Tuesday, November 27, 2018

Mutable: Chapter Twenty-One, Part One

Notes: Not long, but informative. Things are getting kind of weird for Cas. But whyyyyy?


Title: Mutable: Chapter Twenty-One, Part One


Chapter Twenty-One, Part One

“Oh, damn it,” Dr. Weiss said with a sigh as a strip of glowing red crystals lit up along the edges of the floor. “Not again.”

Cas had recovered himself enough to sit back on the bed before the doctor turned around. He felt like he’d just been kicked in the chest. “What’s going on?”

“The power is down. This is the second time this morning.” Dr. Weiss tapped the medical tablet. It didn’t light up either. “What…oh, for…” He put the micro-syringe down on the table and turned to Cas with an apologetic look. “I’m so sorry, Beren, it appears that we’re having some sort of electromagnetic event. It’s affecting all the electronics.”

Cas pointed at the floor. “What about those?”

“Those are gas-reactant crystals that only come on in emergencies. I can’t believe this.” He sounded sincerely angry. “The EM shielding was supposed to be in place before we got back from our mission. I’ve got too many patients who’ll suffer if the power is interrupted for long. Do you mind waiting here while I check on some of them?”

“Not at all.”

“Thank you. I’ll be back very soon.” Dr. Weiss turned and left, and Cas breathed a sigh of—relief? He wasn’t quite sure what he felt was clear enough to qualify as relief, but there was definitely an element of avoidance to it. Not to mention…

This is your chance to change your results. Take advantage of it. The tablet might not be working but the micro-syringe was right there, still glowing the green of a sound sample inside. Cas picked it up, found the tiny mechanism that kept the needles pristine, and carefully pried it open, just enough so that it would look like maybe it had been banged into a wall or dropped on the floor. He heard he tiny hiss of air that accompanied the fracture, and a second later the light went from green to amber. They could call him in for yet another sample, of course, but if he was lucky the data would simply be uploaded and he could challenge any questions it brought up due to the loss of power.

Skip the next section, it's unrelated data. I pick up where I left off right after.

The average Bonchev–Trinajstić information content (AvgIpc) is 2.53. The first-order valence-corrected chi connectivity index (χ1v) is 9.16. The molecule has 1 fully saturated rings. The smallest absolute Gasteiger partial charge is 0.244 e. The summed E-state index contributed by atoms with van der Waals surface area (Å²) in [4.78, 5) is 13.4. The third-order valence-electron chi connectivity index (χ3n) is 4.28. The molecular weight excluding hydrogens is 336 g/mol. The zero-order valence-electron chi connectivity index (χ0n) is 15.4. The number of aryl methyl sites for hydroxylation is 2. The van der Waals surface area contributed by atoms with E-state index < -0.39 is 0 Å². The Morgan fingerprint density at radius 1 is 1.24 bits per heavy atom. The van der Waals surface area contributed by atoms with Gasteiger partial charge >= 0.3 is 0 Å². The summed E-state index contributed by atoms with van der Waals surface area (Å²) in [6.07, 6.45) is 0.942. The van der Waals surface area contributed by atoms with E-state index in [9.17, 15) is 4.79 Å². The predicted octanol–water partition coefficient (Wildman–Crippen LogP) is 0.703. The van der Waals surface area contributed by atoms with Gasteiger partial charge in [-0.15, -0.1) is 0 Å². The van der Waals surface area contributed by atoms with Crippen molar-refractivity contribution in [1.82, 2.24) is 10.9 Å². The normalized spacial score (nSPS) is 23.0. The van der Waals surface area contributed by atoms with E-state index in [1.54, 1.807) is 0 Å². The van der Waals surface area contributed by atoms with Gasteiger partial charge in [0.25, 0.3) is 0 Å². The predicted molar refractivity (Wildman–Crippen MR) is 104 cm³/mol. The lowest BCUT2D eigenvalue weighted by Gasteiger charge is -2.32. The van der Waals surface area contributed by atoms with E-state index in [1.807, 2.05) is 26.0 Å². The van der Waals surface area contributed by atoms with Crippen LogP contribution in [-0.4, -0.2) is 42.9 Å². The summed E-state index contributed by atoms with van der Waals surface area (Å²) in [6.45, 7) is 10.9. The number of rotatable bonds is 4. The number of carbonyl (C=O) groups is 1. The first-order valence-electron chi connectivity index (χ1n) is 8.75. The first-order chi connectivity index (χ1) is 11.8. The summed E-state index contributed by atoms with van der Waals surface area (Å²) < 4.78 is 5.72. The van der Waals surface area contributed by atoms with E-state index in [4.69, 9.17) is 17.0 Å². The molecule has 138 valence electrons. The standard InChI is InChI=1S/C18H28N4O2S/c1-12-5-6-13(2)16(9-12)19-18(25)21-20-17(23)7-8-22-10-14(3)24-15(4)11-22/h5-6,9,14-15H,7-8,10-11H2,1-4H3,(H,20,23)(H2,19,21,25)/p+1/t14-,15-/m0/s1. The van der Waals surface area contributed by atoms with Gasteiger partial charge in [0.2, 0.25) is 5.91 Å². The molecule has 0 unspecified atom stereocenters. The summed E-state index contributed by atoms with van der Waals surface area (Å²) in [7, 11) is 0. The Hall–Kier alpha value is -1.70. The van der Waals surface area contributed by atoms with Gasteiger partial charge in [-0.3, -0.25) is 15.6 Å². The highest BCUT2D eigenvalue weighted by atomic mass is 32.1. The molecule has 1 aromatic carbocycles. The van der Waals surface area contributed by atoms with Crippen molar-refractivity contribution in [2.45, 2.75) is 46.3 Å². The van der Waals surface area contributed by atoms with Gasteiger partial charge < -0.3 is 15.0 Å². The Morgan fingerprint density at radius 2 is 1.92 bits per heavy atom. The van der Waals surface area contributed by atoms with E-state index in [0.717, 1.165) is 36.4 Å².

Speaking of—all of a sudden, the lights came back on. The tablet sprung to life as well, opening to a blank Imperian military load page rather than his medical file. That was unfortunate, but not a complete loss. This might be Cas’s best chance of doing a search without being monitored. At least, not completely monitored. If the lights were on then he was probably being recorded right now, but he had a sense of how Imperians liked to stage their cameras at this point. If he turned just so, and tucked the tablet in close to his body while still looking like he was watching the door…it wasn’t perfect, but this wouldn’t take long.

Cas enhanced his hearing as much as he could while opening the search function. The tablet was meant to be used via the AI, but it could still be accessed the old-fashioned way, and Cas preferred not to speak now if he could help it. Cas typed in the name of woman Christala was imitating—Danie York—and waited to see if anything came up.